Static electricity is an imbalance of electric charge that builds up in/on a material. It may be generated in a circulating fluid system.
This is not a fault with the equipment, but an unfortunate and accepted occasional side effect of the method in general. There are thousands of reaction systems in the field that are pumping oil around a reactor, and only a small number have static issues.
Possible causes of static
- Generally, oil-based thermal fluids (heat transfer fluids) are not good conductors of electricity, and can therefore develop static charge. This is because, whilst in use, they are creating constant friction with the hoses, vessel jacket and the inside of the circulator (thermoregulator). Some thermal fluids are more prone to static than others.
- In some cases, the friction generated from the stirrer shaft turning in the vessel contents can also cause static, although this depends on the particular material being stirred.
- Site and environmental factors, such as power supply wiring, can also cause static.
If you do experience signs of static build-up within your system (such as erratic temperature readings), we would strongly recommend that this is discussed and reviewed with your own on-site process safety advisers, to check the earthing potential of nearby power supplies, and ensure that safe engineering practices are used to deal with static.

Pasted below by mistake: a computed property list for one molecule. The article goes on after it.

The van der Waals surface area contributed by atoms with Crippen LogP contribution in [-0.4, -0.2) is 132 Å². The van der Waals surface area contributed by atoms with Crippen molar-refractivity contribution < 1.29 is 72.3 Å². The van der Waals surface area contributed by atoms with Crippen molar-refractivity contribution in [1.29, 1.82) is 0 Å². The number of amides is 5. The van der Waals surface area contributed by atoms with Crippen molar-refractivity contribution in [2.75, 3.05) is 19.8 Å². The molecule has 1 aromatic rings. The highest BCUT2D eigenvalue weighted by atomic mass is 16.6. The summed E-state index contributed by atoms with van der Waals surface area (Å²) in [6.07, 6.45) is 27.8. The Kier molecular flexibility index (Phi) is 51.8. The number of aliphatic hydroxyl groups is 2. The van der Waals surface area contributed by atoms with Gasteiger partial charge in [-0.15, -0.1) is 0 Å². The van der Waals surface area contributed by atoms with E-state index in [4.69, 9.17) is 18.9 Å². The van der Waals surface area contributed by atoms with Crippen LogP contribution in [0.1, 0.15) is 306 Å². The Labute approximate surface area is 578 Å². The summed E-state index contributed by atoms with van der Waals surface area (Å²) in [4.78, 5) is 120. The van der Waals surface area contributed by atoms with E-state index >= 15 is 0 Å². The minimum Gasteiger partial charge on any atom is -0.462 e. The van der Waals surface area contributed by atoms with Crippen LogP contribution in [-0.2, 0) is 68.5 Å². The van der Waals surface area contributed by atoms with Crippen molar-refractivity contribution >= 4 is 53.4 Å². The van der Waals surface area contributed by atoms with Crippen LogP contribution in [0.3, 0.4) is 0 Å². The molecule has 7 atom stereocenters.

The two most popular methods for reducing or eliminating the risk of static build-up in a system are as follows; in most cases it is recommended to adopt both:
- The use of earthing lines, to connect all of the system components (vessel, framework, circulator etc.) to an earth line. This is often the accepted practice in process and plant installations.
- Adding an anti-static additive to the thermal fluid, which helps make the thermal fluid a better electrical conductor, and dissipates build-up of electrostatic charge. It is important to ensure that the additive is compatible with the thermal fluid in use and that its concentration is maintained, even after thermal fluid changes.